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The Social Origins of Language

By Daniel Dor

Presents a new theoretical framework for the origins of human language and sets key issues in language evolution in their wider context within biological and cultural evolution


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Preposition Placement in English: A Usage-Based Approach

By Thomas Hoffmann

This is the first study that empirically investigates preposition placement across all clause types. The study compares first-language (British English) and second-language (Kenyan English) data and will therefore appeal to readers interested in world Englishes. Over 100 authentic corpus examples are discussed in the text, which will appeal to those who want to see 'real data'


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Academic Paper


Title: Differences in the scope of obstruent voicing assimilation in learners' English as a consequence of regional variation in Polish
Paper URL: http://hum.amu.edu.pl/~rlew/voicont.htm
Author: Robert Lew
Email: click here to access email
Homepage: http://www.amu.edu.pl/~rlew
Institution: Adam Mickiewicz University in Poznan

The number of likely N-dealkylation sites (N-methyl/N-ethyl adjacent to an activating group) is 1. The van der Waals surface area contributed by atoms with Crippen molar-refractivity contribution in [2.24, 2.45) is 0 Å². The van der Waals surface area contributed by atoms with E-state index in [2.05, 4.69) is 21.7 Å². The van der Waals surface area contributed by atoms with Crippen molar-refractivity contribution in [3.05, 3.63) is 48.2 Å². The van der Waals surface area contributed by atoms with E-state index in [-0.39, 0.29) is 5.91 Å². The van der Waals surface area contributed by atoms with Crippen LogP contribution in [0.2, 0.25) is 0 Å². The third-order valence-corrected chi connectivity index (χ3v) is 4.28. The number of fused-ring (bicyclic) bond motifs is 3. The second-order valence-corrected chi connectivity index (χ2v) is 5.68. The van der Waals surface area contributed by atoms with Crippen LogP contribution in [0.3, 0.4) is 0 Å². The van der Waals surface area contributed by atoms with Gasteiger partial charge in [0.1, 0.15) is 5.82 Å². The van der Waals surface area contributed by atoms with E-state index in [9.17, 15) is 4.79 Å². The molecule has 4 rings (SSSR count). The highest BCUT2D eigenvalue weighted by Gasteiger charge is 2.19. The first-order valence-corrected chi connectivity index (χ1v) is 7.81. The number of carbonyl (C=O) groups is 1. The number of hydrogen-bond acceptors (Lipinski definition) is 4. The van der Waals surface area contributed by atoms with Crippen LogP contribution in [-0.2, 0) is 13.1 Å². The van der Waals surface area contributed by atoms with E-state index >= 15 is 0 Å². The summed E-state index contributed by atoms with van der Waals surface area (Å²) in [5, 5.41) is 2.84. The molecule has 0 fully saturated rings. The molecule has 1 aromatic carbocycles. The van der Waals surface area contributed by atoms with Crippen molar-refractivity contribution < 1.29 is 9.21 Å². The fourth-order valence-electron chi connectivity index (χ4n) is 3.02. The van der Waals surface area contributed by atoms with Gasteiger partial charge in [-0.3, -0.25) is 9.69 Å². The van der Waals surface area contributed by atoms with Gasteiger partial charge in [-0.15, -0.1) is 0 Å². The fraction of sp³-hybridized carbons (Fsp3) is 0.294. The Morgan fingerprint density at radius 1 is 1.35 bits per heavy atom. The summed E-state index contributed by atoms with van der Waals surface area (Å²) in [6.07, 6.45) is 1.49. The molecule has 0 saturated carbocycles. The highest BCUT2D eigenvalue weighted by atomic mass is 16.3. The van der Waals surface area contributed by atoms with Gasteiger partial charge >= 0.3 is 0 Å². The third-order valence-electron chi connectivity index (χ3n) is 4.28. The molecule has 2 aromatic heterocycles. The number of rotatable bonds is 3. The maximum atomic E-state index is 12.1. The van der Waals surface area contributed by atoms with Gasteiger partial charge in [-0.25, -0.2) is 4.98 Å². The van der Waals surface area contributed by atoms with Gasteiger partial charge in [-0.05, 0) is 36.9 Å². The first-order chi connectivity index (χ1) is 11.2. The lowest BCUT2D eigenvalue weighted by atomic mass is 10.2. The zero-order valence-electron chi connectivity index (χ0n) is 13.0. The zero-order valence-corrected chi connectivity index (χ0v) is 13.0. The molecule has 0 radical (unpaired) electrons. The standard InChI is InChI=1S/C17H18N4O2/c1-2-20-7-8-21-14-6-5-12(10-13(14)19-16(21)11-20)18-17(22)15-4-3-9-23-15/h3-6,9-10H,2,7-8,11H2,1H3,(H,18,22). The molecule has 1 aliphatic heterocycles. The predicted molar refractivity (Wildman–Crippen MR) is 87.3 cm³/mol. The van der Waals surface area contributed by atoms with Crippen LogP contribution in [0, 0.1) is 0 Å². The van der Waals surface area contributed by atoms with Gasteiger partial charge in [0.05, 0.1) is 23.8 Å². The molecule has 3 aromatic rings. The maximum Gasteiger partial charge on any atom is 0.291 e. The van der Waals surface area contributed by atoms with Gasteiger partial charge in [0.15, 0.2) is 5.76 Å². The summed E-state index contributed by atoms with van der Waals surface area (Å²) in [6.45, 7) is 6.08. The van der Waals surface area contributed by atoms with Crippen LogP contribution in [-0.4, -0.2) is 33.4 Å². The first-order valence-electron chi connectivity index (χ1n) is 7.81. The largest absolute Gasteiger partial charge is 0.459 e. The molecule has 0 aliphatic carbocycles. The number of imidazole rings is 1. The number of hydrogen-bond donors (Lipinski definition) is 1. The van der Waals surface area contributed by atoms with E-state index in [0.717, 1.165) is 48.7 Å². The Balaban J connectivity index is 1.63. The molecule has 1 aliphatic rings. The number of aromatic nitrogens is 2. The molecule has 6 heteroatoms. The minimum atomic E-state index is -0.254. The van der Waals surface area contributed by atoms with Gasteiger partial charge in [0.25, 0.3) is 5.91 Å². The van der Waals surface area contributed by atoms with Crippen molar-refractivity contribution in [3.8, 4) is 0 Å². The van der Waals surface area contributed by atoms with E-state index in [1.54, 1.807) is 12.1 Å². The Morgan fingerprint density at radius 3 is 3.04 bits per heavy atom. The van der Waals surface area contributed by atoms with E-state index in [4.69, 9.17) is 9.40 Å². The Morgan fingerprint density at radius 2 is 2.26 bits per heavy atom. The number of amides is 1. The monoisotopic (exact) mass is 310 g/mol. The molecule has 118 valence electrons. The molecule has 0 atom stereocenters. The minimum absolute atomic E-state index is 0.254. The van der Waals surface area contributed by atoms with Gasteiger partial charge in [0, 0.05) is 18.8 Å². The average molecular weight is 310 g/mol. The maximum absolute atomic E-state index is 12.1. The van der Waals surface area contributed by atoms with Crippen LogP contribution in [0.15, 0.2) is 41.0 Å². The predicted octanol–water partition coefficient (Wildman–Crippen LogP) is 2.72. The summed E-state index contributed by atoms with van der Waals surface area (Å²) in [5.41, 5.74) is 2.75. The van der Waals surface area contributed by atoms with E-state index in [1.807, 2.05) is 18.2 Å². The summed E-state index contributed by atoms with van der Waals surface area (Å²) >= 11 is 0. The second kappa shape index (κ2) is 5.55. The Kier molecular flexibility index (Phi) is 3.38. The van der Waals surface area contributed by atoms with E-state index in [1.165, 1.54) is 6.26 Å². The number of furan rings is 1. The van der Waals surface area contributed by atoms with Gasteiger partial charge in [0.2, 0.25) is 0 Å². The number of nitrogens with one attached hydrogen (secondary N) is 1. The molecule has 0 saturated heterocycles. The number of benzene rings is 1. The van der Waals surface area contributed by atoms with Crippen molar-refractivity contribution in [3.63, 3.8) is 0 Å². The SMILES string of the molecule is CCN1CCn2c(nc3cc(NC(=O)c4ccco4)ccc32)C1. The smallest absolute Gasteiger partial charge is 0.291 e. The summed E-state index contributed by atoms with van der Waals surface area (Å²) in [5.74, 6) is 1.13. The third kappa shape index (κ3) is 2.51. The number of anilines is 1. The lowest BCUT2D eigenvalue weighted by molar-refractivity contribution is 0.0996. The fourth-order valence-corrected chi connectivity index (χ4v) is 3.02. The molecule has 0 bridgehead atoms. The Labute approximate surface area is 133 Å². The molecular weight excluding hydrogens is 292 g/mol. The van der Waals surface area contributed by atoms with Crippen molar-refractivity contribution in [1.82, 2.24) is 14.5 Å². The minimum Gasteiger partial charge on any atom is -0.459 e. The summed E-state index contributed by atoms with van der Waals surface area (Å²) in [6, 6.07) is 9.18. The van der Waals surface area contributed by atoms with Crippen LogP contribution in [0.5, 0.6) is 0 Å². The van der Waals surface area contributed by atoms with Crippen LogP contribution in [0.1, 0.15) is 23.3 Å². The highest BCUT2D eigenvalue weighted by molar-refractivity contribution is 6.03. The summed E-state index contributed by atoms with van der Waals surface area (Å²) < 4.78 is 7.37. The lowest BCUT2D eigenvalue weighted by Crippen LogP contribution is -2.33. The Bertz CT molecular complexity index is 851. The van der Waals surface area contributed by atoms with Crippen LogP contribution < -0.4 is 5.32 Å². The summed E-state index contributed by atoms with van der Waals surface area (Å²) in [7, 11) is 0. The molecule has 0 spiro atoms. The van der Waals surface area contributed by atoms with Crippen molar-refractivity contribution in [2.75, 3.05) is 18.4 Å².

Linguistic Field: Applied Linguistics
Subject Language: English
Polish
Abstract: The question of what factors, and to what extent, shape the phonetic performance of second language learners has been the subject of much debate (see for instance Ioup & Weinberger 1987 or James & Leather 1987). One factor whose importance has remained, and is likely to remain, relatively unchallenged is the influence of the sound system of learners' native language. This effect is usually referred to as L1 transfer in the ESL/EFL literature, as parameters (speech habits, features, realisations, rules, processes, etc. B specific formulations vary with different approaches) of native language (L1) pronunciation are transferred or carried over to the second (L2, learned) language. In the present study I undertake to investigate if, and how, regional differences in Polish with respect to regressive sandhi voicing assimilation may influence the corresponding aspects of learners' English pronunciation. I will also consider some practical implications of the results for pronunciation teaching.
Type: Individual Paper
Status: Completed
URL: http://hum.amu.edu.pl/~rlew/voicont.htm


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